By: Nitin Mishra, SVP & Chief Product Officer, Netmagic (An NTT Communications Company)
In the wake of the Facebook – Cambridge Analytica data scandal in the US and the implementation of GDPR across Europe, the Government of India has been actively working towards bringing strong legislation that protects personal information. In this regard, the government has recently taken two giant steps:
- In July, it submitted the draft ‘Personal Data Protection Bill, 2018’ to the Ministry of IT. The bill is intended to provide protection of data privacy and covers areas such as data collection, processing, storage, quality, accountability, portability, purpose, consent and Right to be Forgotten
- It also proposed data localization in August – which means that personal critical user data of Indian citizen (or entities), as well as any data generated in India, should be stored and processed in India itself. This is intended to help investigative agencies access data easily, in case of breaches or illegalities.
These two steps are expected to have significant repercussions, not just for organizations and their IT departments, but also for companies that store, process and manage personal data – such as Cloud Service Providers (CSPs), MSPs, third-party data centers and hosting service providers.
As these policies come into force, the impact to enterprise IT teams would, in all probability, be significant, considering the fact that most large organizations today already use a diverse spectrum of cloud-based applications, platforms and infrastructure. Generally termed as ‘multi-cloud’ organizations often do not have significant control on how cloud resources are accessed and provisioned by various departments and teams. Organizations, as a result, end up with an unstructured and diverse data footprint, often extending across platforms, applications and geographies. Here are six important aspects of a multi-cloud strategy that will help CIOs adhere to regulation around personal data privacy and localization.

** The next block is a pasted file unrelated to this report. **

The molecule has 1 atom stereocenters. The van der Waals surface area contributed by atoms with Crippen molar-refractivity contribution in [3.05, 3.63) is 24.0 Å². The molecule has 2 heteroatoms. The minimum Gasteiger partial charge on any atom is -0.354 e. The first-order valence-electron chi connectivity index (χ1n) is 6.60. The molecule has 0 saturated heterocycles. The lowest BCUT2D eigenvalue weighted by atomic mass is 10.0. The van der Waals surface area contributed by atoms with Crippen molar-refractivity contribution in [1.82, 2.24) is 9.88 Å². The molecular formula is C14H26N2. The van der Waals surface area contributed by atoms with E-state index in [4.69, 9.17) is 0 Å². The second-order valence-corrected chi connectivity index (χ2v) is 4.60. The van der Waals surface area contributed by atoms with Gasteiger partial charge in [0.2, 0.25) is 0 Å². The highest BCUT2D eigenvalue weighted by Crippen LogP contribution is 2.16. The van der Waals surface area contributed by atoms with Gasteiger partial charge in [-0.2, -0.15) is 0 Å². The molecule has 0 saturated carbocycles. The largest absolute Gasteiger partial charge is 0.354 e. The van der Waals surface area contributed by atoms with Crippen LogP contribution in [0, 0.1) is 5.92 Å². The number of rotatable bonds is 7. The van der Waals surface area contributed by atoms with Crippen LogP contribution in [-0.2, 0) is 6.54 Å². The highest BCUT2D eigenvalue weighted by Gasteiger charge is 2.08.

Create an Enterprise Policy for Personal Data on the Cloud
Enterprise IT and security teams (sometimes companies have separate teams for regulatory compliance, data protection, information risk management, etc.) not to enforce a strong policy for uploading, storing and processing data on any resource outside the organizational firewall (e.g. mobile devices, apps, SaaS tools). Policies need to include access control mechanisms and adequate checks and balances to prevent cases of inadvertent non-compliance. This is particularly true for industries such as IT, banking, hospitals, insurance, financial services and telecom, which generally store a large amount of sensitive personal data (such as financial status, health conditions, product preferences, etc).
- Map Workloads to Infrastructure Types
Companies need to make a clear distinction between public and private workloads. In a multi-cloud setting, IT teams must put in place access management and security protocols to ensure that specific workloads are always mapped to allocated resources. For example, personal critical data must always reside on private cloud infrastructure in an India-based datacenter. Not –critical information, such as usage analytics, population demographics, reports, dashboards, etc. can be stored in cloud infrastructure or hosted service providers outside India. In many cases, organizations may choose to use de-identified customer data for analytics and statistical modelling.